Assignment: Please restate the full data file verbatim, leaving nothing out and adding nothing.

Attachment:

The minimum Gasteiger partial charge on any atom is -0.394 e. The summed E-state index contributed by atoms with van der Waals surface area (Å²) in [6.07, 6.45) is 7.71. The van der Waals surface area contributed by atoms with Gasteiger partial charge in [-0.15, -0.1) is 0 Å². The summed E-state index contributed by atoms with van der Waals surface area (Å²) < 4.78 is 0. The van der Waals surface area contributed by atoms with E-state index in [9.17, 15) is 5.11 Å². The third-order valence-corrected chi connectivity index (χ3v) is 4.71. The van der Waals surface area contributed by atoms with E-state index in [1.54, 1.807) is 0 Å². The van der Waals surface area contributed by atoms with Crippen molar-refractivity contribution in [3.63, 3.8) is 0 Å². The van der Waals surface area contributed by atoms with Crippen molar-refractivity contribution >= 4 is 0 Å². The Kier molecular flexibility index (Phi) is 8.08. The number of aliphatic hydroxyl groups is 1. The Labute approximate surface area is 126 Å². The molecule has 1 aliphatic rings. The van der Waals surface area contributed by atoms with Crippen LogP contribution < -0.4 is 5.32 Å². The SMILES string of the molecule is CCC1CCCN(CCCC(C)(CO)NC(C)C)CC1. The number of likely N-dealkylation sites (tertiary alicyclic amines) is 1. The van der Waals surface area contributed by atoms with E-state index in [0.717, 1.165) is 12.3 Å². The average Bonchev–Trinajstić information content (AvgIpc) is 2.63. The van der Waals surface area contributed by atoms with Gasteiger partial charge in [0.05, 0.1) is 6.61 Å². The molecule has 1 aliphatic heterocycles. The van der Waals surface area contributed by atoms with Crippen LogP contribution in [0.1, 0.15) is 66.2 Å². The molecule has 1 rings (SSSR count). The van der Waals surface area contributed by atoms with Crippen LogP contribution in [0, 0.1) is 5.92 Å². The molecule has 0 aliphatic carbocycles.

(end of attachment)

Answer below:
The minimum Gasteiger partial charge on any atom is -0.394 e. The summed E-state index contributed by atoms with van der Waals surface area (Å²) in [6.07, 6.45) is 7.71. The van der Waals surface area contributed by atoms with Gasteiger partial charge in [-0.15, -0.1) is 0 Å². The summed E-state index contributed by atoms with van der Waals surface area (Å²) < 4.78 is 0. The van der Waals surface area contributed by atoms with E-state index in [9.17, 15) is 5.11 Å². The third-order valence-corrected chi connectivity index (χ3v) is 4.71. The van der Waals surface area contributed by atoms with E-state index in [1.54, 1.807) is 0 Å². The van der Waals surface area contributed by atoms with Crippen molar-refractivity contribution in [3.63, 3.8) is 0 Å². The van der Waals surface area contributed by atoms with Crippen molar-refractivity contribution >= 4 is 0 Å². The Kier molecular flexibility index (Phi) is 8.08. The number of aliphatic hydroxyl groups is 1. The Labute approximate surface area is 126 Å². The molecule has 1 aliphatic rings. The van der Waals surface area contributed by atoms with Crippen LogP contribution < -0.4 is 5.32 Å². The SMILES string of the molecule is CCC1CCCN(CCCC(C)(CO)NC(C)C)CC1. The number of likely N-dealkylation sites (tertiary alicyclic amines) is 1. The van der Waals surface area contributed by atoms with E-state index in [0.717, 1.165) is 12.3 Å². The average Bonchev–Trinajstić information content (AvgIpc) is 2.63. The van der Waals surface area contributed by atoms with Gasteiger partial charge in [0.05, 0.1) is 6.61 Å². The molecule has 1 aliphatic heterocycles. The van der Waals surface area contributed by atoms with Crippen LogP contribution in [0.1, 0.15) is 66.2 Å². The molecule has 1 rings (SSSR count). The van der Waals surface area contributed by atoms with Crippen LogP contribution in [0, 0.1) is 5.92 Å². The molecule has 0 aliphatic carbocycles.